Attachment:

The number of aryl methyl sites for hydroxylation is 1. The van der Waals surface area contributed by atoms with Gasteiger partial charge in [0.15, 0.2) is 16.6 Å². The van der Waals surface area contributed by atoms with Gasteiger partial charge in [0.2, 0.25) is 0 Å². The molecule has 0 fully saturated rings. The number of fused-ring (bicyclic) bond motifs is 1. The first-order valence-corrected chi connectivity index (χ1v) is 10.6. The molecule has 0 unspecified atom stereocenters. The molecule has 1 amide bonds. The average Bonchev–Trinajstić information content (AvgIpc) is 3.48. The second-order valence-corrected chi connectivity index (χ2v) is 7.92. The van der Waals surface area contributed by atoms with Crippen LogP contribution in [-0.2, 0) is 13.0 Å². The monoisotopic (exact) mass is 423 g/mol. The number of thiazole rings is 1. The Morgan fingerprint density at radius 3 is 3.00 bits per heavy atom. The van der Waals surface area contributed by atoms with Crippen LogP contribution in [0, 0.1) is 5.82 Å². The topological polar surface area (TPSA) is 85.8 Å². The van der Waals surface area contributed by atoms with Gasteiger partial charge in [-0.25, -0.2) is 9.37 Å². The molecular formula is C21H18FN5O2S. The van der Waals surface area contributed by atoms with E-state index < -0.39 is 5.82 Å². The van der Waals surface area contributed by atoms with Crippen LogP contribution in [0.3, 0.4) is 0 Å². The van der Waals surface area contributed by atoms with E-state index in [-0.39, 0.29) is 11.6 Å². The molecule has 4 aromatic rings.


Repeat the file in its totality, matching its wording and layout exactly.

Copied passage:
The number of aryl methyl sites for hydroxylation is 1. The van der Waals surface area contributed by atoms with Gasteiger partial charge in [0.15, 0.2) is 16.6 Å². The van der Waals surface area contributed by atoms with Gasteiger partial charge in [0.2, 0.25) is 0 Å². The molecule has 0 fully saturated rings. The number of fused-ring (bicyclic) bond motifs is 1. The first-order valence-corrected chi connectivity index (χ1v) is 10.6. The molecule has 0 unspecified atom stereocenters. The molecule has 1 amide bonds. The average Bonchev–Trinajstić information content (AvgIpc) is 3.48. The second-order valence-corrected chi connectivity index (χ2v) is 7.92. The van der Waals surface area contributed by atoms with Crippen LogP contribution in [-0.2, 0) is 13.0 Å². The monoisotopic (exact) mass is 423 g/mol. The number of thiazole rings is 1. The Morgan fingerprint density at radius 3 is 3.00 bits per heavy atom. The van der Waals surface area contributed by atoms with Crippen LogP contribution in [0, 0.1) is 5.82 Å². The topological polar surface area (TPSA) is 85.8 Å². The van der Waals surface area contributed by atoms with Gasteiger partial charge in [-0.25, -0.2) is 9.37 Å². The molecular formula is C21H18FN5O2S. The van der Waals surface area contributed by atoms with E-state index < -0.39 is 5.82 Å². The van der Waals surface area contributed by atoms with Crippen LogP contribution in [0.3, 0.4) is 0 Å². The van der Waals surface area contributed by atoms with E-state index in [-0.39, 0.29) is 11.6 Å². The molecule has 4 aromatic rings.